Screenshot of Politico: Congress, April 3.

  • An interesting feature of the site is This Day in Congress, highlighting significant events in congressional history, such as Abigail Adams’ feminist initiative in 1776. However, this is updated sporadically during the week, perhaps because a landmark or anniversary doesn’t happen every day.
  • Also on the negative side, the site is lacking a blog of easy-to-read and essential content, as well as social media connections for sharing the site.

All told, the page is a good collection and presentation of congressional coverage, though an easier interface and more would help make it even better.

NEXT ON PAGE WATCH: POLITICO CLICK


Page Watch: 44

President Barack Obama, seen here speaking at Pennsylvania State University earlier this month, is under Politico's microscope constantly. | Photo courtesy Flickr user pennstatelive

Before the next installment of the Page Watch series on Politico Watch, I want to direct your attention to the Flickr widget on the right-hand column underneath the blogroll. The pictures are the same as the slideshow in the previous post, but it is yet another way multimedia can be used to tell a story or cover a beat.

Speaking of which, there are few assignments coveted more than White House Correspondent. Covering the Commander-in-Chief and following the leader of the free world is a heavy responsibility for any news outlet, and Politico is equipped with an additionally burden of incorporating multimedia into their reporting on the president. Therefore, in the second issue of Page Watch, PW sets its sights on “44,” described by Politico as “A Living Diary of the Obama Presidency.” More than halfway through the forty-fourth presidency (hence the name of the page), let’s examine how Politico measures up to the challenge, as the site name states, “minute by minute”:

  • The lead to the site is a live blog called “The Whiteboard,” which has daily updates on Obama’s official statements and activities. A link to “all of today’s posts” sends the viewer to an archives page.
  • Along the righthand side of the page, a large blue button serves as a link to “Obama in Video.” The page has clips from White House press secretary Jay Carney as well as original Politico pieces on the president.
  • An official calender of the president’s events is also listed on the right column, both by day and by month. A box for anonymous tips for story ideas is provided as well.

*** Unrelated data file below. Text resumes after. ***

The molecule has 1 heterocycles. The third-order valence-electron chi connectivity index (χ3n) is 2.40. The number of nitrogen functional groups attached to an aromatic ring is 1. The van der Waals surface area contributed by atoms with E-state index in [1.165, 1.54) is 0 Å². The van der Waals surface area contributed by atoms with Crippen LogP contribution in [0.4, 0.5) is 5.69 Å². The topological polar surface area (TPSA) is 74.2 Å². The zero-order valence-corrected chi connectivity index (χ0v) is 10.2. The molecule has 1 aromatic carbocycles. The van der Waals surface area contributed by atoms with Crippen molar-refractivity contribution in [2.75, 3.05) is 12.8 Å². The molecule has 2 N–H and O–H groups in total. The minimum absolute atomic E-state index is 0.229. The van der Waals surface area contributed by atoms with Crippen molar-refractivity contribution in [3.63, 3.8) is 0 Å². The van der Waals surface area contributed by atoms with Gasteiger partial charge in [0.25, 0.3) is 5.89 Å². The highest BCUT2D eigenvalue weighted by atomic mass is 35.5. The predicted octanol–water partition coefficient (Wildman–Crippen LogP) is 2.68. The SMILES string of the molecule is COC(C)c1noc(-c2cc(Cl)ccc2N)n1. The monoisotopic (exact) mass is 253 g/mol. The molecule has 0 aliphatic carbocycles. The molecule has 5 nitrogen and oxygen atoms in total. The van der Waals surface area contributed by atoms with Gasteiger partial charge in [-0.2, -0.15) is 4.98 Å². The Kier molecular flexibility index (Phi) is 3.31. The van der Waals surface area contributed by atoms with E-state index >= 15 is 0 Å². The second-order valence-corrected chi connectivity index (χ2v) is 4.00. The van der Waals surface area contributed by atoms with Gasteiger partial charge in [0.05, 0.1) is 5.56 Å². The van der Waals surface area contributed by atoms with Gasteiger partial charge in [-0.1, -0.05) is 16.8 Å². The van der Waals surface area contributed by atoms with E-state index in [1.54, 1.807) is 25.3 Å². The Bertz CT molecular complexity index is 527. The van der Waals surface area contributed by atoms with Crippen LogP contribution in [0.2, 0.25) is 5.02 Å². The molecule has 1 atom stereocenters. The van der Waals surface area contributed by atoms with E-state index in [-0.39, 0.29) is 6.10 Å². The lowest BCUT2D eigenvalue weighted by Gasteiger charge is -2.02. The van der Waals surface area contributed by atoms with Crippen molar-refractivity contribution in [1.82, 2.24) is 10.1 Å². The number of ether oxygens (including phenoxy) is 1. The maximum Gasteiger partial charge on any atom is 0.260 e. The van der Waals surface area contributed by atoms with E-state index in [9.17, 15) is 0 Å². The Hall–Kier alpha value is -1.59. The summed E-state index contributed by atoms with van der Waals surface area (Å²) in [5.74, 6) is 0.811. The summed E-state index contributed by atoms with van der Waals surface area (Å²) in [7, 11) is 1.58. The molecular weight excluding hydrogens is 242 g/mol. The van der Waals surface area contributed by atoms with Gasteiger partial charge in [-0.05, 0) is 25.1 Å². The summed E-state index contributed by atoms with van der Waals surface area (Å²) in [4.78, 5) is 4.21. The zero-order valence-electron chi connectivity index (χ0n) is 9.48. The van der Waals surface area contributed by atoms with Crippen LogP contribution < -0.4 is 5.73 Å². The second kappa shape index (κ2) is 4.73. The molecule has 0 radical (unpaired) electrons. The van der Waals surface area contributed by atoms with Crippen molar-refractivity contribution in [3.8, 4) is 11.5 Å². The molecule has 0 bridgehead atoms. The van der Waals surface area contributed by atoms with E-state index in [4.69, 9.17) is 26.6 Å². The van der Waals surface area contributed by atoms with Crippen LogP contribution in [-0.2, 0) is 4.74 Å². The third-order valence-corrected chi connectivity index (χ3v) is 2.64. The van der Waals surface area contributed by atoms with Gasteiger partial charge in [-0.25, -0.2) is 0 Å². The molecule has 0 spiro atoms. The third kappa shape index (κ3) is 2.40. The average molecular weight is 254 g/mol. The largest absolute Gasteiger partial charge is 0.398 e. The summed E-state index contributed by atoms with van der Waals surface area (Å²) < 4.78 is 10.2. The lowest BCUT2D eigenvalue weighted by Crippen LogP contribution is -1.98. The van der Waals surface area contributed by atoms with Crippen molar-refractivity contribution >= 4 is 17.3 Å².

Screenshot of "44", February 27

  • The articles are listed in pairs, unlike the jumbled home page, and are affixed with a blue headline box and images. Videos such as Obama’s weekly address and text alongside press briefings are included in the body of the page.
  • Finally, a rich archives section can be found on the bottom of the page, divided into topics of interest to White House followers. These include people (“FLOTUS” or First Lady, First Family, “Veep” Joe Biden, White House Staff, Republicans) and subjects (media, policy, Cabinet, Supreme Court).

The words and actions from White House’s hallowed chambers are difficult to capture and disseminate, but Politico does an admirable job in reporting President Obama’s through a multitude of multimedia in a clean layout.

NEXT ON PAGE WATCH: CONGRESS


Madison Mayhem Coverage

The United States has been captivated by coverage of massive demonstrations across the world. The nation anxiously watches drama developing as one faction fights against the incumbent government, while passionate political protesters march alongside. Washington is unsure how to respond as neither camp is ready to budge until their side has won.

But what if this scene is not Tahrir Square in Cairo, Egypt, or Pearl Square in Manama, Bahrain – but the Capitol rotunda in Madison, Wisconsin? To summarize, the showdown pits Tea Party-backed governor Scott Walker versus disgruntled labor supporters as Walker seeks to cut collective bargaining rights for most public employees. Politico is covering the situation using a variety of multimedia:

  • Screenshot from Madison photo slideshow

    The lead on the homepage features a large image of protesters outside the Madison capitol under the banner headline, “GOP governors strike at heart of Dems.”

  • The subsequent article discusses budget cuts in Washington compared to the situation across the country. Writers Jonathan Martin and Ben Smith hit the nail on the head with their paragraph: “The most consequential political action and the most serious policy debates are not taking place in Washington, which appears unlikely to tackle any big-ticket items, but rather beyond the Beltway, in the state capitols, which Supreme Court Justice Louis Brandeis famously labeled the “laboratories of democracy.
  • A photo slideshow provides twelve images from inside and outside the Capitol, giving visitors a great visual sense of what these protests are about. An impressive addition to the coverage.
  • Below the lead, a series of articles cover various perspective on the unfolding events from the Republicans and 2012ers to the Democrats and President Obama.
  • However, an unrelated article interrupts the flow of Madison coverage and would be better suitated elsewhere on the page. The piece is about an adviser for prospective 2012er Chris Christie‘s deliberating the formation of a political action committee. This adds to the jumbled layout issues Politico has been struggling with. Also, there is no specific video coverage which would have added more to the story.